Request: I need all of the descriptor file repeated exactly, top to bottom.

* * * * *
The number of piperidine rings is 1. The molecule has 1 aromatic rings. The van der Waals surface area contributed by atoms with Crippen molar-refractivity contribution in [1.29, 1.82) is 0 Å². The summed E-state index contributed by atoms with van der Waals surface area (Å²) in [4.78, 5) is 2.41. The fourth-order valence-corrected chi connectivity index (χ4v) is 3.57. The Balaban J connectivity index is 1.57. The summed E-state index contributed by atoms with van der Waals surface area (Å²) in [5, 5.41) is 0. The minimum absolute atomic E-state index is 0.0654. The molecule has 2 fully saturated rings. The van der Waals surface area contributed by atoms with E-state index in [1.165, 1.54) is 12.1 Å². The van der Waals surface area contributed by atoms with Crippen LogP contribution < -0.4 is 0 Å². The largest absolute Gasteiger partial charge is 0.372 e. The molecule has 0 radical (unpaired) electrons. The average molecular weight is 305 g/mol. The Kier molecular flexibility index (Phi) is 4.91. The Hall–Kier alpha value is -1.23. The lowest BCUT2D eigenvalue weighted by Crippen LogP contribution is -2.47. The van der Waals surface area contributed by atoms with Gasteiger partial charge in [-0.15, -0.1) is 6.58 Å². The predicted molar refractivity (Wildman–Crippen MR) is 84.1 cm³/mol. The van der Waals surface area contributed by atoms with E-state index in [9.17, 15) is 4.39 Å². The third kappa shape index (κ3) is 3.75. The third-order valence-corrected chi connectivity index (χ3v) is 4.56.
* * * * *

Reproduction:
The number of piperidine rings is 1. The molecule has 1 aromatic rings. The van der Waals surface area contributed by atoms with Crippen molar-refractivity contribution in [1.29, 1.82) is 0 Å². The summed E-state index contributed by atoms with van der Waals surface area (Å²) in [4.78, 5) is 2.41. The fourth-order valence-corrected chi connectivity index (χ4v) is 3.57. The Balaban J connectivity index is 1.57. The summed E-state index contributed by atoms with van der Waals surface area (Å²) in [5, 5.41) is 0. The minimum absolute atomic E-state index is 0.0654. The molecule has 2 fully saturated rings. The van der Waals surface area contributed by atoms with E-state index in [1.165, 1.54) is 12.1 Å². The van der Waals surface area contributed by atoms with Crippen LogP contribution < -0.4 is 0 Å². The largest absolute Gasteiger partial charge is 0.372 e. The molecule has 0 radical (unpaired) electrons. The average molecular weight is 305 g/mol. The Kier molecular flexibility index (Phi) is 4.91. The Hall–Kier alpha value is -1.23. The lowest BCUT2D eigenvalue weighted by Crippen LogP contribution is -2.47. The van der Waals surface area contributed by atoms with Gasteiger partial charge in [-0.15, -0.1) is 6.58 Å². The predicted molar refractivity (Wildman–Crippen MR) is 84.1 cm³/mol. The van der Waals surface area contributed by atoms with E-state index in [9.17, 15) is 4.39 Å². The third kappa shape index (κ3) is 3.75. The third-order valence-corrected chi connectivity index (χ3v) is 4.56.